Product details

By continuing to use our site you consent to the use of cookies as described in our privacy policy unless you have disabled them.
You can change your cookie settings at any time but parts of our site will not function correctly without them.
Management article
-
Reference no. SMR47202
Authors: - Various
Published by: MIT Sloan School of Management
Published in: "MIT Sloan Management Review", 2006
Length: 3 pages

Abstract

Consumers are a fickle lot. Case in point: It''s long been known that a consumer will be unhappy if he or she realizes that someone else got a better deal. So marketers tread very carefully when considering a promotion that targets one set of consumers for fear of alienating another. However, according to three researchers, there are times when such a targeted promotion can work to the marketer''s benefit. Under certain conditions, non-targeted consumers are actually attracted to products for which a targeted group is reaping the benefits of a promotion. The authors tested how undergraduate and graduate students reacted to promotions that were not meant for them. Through a series of five scenarios presented to different groups of students, the three researchers determined several conditions under which a targeted promotion made a product attractive to a non-targeted audience. The main conditions are that the targeted audience consists of individuals whom others consider to be experts and that the non-targeted audience is uncertain about a product''s quality. So the average consumer will defer to the expert group to determine which product is higher quality. This also means that a product''s quality has to be more important to the average buyer than is his or her individual taste.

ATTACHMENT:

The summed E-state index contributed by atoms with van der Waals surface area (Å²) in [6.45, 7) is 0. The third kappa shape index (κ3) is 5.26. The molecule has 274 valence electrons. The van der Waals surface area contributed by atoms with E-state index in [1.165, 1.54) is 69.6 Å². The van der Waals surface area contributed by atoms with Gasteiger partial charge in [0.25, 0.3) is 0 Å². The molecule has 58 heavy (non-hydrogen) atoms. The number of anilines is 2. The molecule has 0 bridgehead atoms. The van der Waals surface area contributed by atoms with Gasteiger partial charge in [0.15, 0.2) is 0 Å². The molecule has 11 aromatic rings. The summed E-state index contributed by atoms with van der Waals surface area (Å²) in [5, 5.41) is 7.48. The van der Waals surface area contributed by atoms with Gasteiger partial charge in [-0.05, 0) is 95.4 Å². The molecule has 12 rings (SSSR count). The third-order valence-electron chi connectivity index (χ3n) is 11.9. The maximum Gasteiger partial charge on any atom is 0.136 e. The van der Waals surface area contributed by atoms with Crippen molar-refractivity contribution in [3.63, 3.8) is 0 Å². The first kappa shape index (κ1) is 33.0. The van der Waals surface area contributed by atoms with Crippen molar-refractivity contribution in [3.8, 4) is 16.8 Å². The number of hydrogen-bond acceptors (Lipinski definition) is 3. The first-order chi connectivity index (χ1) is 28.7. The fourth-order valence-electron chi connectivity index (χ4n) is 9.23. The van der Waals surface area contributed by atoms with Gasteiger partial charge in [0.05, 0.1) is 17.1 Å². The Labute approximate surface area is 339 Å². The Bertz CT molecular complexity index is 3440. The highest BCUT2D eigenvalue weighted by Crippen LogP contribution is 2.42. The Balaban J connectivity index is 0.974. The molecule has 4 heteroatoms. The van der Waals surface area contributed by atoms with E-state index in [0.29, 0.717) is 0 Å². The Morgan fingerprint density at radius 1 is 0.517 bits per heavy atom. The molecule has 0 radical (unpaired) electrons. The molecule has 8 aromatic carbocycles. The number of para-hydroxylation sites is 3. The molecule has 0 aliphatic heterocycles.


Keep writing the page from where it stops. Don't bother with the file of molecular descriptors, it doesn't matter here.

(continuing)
About

Abstract

Consumers are a fickle lot. Case in point: It''s long been known that a consumer will be unhappy if he or she realizes that someone else got a better deal. So marketers tread very carefully when considering a promotion that targets one set of consumers for fear of alienating another. However, according to three researchers, there are times when such a targeted promotion can work to the marketer''s benefit. Under certain conditions, non-targeted consumers are actually attracted to products for which a targeted group is reaping the benefits of a promotion. The authors tested how undergraduate and graduate students reacted to promotions that were not meant for them. Through a series of five scenarios presented to different groups of students, the three researchers determined several conditions under which a targeted promotion made a product attractive to a non-targeted audience. The main conditions are that the targeted audience consists of individuals whom others consider to be experts and that the non-targeted audience is uncertain about a product''s quality. So the average consumer will defer to the expert group to determine which product is higher quality. This also means that a product''s quality has to be more important to the average buyer than is his or her individual taste.

Related